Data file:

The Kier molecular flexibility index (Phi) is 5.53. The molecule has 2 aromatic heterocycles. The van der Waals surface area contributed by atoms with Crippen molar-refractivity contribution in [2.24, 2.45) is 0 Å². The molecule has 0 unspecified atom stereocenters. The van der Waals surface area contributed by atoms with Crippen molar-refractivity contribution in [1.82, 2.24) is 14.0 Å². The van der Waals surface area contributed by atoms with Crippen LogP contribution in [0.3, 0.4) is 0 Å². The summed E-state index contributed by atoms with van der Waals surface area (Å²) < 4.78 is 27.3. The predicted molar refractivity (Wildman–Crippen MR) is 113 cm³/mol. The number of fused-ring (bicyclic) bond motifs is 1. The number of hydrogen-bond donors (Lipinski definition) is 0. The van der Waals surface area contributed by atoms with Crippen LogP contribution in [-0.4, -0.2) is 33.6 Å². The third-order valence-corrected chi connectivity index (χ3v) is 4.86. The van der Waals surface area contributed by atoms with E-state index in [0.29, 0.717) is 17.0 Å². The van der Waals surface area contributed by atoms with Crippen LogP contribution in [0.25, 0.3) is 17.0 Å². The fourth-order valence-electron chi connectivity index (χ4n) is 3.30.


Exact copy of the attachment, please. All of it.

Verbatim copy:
The Kier molecular flexibility index (Phi) is 5.53. The molecule has 2 aromatic heterocycles. The van der Waals surface area contributed by atoms with Crippen molar-refractivity contribution in [2.24, 2.45) is 0 Å². The molecule has 0 unspecified atom stereocenters. The van der Waals surface area contributed by atoms with Crippen molar-refractivity contribution in [1.82, 2.24) is 14.0 Å². The van der Waals surface area contributed by atoms with Crippen LogP contribution in [0.3, 0.4) is 0 Å². The summed E-state index contributed by atoms with van der Waals surface area (Å²) < 4.78 is 27.3. The predicted molar refractivity (Wildman–Crippen MR) is 113 cm³/mol. The number of fused-ring (bicyclic) bond motifs is 1. The number of hydrogen-bond donors (Lipinski definition) is 0. The van der Waals surface area contributed by atoms with Crippen LogP contribution in [-0.4, -0.2) is 33.6 Å². The third-order valence-corrected chi connectivity index (χ3v) is 4.86. The van der Waals surface area contributed by atoms with E-state index in [0.29, 0.717) is 17.0 Å². The van der Waals surface area contributed by atoms with Crippen LogP contribution in [0.25, 0.3) is 17.0 Å². The fourth-order valence-electron chi connectivity index (χ4n) is 3.30.